Nine years after Ariel Sharon’s 2005 Disengagement Plan, the former residents of Gush Katif are in various stages of moving into their permanent homes. Initially after the expulsion, their journey took them from hotels to vacation villages and from a tent city to high-school dorms and apartments. Finally, they ended up in temporary community sites, housed in government prefabs known as caravillas. There they reside while they build permanent homes. 60% have already moved in, while others are involved in different stages of the building process.
With Pesach approaching, I spoke with several Gush Katif expellees and asked them if they felt that their long awaited move from a caravilla to a permanent home constituted “being taken out of Egypt.”
Shlomo Yulis, a former resident of Neve Dekalim currently building his permanent house in Bnei Dekalim, answered that he will only be able to talk about “leaving Egypt” once he’s actually moved out of his caravilla. He shrewdly points out that whereas when the nation of Israel left Egypt, G-d tried to prevent them from wishing to return (Exodus 13:17), Yulis and many others pray to return to Gush Katif. While Yulis rejoices in helping establish the new community of Bnei Dekalim in southern Israel, he regrets that its establishment is due to the cruel Disengagement. He ends his conversation with us by praising the Gush Katif community for its continued unity.
Mazal Hanya, also a former resident of Neve Dekalim, has already moved into her permanent home in Bnei Dekalim. She and her family have been living there for several months.
Can you remember anything positive from life in the Caravillas?
“In the temporary community were more people from Gush Katif – and they are the only living reminder we have of Gush Katif.”
Can you identify a moment of redemption, of “leaving Egypt” when you moved from the caravilla to your permanent house?
“It wasn’t a feeling of ‘leaving Egypt’. Despite the great happiness of moving into our permanent home, it can never take the place of our home which was left behind in Gush Katif, and which G-d willing we’ll be able to return to one day.”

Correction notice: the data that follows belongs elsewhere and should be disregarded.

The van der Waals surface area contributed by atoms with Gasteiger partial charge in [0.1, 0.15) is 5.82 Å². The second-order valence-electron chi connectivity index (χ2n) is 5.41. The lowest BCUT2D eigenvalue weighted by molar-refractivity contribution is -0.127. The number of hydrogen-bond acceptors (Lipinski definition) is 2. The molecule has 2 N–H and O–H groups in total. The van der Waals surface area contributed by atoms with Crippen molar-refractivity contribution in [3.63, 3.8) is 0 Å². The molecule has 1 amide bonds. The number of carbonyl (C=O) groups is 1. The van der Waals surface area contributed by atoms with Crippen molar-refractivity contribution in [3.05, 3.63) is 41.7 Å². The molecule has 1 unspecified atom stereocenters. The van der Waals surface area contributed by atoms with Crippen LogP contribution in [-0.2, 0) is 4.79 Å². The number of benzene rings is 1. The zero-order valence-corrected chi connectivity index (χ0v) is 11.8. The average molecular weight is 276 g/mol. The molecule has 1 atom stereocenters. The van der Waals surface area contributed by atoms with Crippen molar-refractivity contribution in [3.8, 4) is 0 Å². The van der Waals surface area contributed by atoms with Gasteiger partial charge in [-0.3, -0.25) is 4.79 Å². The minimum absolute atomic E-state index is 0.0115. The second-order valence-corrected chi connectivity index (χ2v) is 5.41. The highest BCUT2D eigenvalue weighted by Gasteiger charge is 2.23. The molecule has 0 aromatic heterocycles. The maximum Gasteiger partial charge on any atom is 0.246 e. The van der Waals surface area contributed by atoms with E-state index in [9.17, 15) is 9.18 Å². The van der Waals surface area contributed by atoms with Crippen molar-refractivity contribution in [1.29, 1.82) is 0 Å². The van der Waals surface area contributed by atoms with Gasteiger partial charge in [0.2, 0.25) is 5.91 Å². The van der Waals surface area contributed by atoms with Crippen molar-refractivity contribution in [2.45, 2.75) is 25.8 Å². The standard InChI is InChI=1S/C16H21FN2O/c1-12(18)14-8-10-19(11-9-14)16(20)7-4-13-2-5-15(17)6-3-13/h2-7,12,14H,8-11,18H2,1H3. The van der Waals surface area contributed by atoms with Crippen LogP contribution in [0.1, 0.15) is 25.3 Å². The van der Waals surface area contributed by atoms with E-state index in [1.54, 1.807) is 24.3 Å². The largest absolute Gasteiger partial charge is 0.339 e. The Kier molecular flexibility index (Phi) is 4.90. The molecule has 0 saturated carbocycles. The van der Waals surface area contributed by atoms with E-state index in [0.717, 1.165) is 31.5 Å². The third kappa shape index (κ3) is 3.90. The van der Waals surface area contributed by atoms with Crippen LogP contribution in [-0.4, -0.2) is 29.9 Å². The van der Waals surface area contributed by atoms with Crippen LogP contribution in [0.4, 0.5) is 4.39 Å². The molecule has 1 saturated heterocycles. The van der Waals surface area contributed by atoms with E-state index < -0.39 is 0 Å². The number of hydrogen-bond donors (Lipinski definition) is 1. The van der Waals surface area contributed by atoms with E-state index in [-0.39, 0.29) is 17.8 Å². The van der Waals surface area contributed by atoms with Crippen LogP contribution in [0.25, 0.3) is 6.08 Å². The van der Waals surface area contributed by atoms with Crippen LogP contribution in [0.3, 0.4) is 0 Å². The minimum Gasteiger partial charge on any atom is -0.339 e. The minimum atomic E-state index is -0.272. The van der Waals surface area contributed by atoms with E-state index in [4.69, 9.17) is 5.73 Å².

Quickly jumping from Bnei Dekalim to the new community of Ganei Tal, I talk to Simcha Rivlin Bar-Asher (from the Gush Katif community of Ganei Tal) who has been in her permanent house for two and a half years. Bar-Asher fondly remembers “the sand and the sea. The shade from the tall trees in the garden. The feeling of togetherness, and intimacy. The pioneering spirit, and that special identity.”
What will constitute a ‘land of milk and honey’ for you?
“Putting down roots in this new place. Peace and security. Togetherness and community care. Patience and acceptance. Family growth. Building our society while holding onto the values we held dear in Gush Katif.”
It’s only fitting to conclude by interviewing Anat Hakmon, an expellee of Eli Sinai. The Hakmon family is currently building their permanent home in Kibbutz Palmachim.
Hakmon: “Our exodus from Egypt began on August 21, 2005 when we left on foot from Eli Sinai – all of us: men, women, children. We were a long train of people, walking in the evening along the winding road. We didn’t know where we were going. We didn’t have many clothes or equipment with us. We held our children’s hands and walked forward, step-by-step. Tears choked my throat. We embraced each other, and tried to strengthen one another. I looked back and saw the roofs of our houses disappearing. I tried to engrave that picture in my mind – the palm trees and the amazing sunset. Red and yellow and gold enveloped Eli Sinai in one of the prettiest sunsets I ever saw. A souvenir of the life we led there.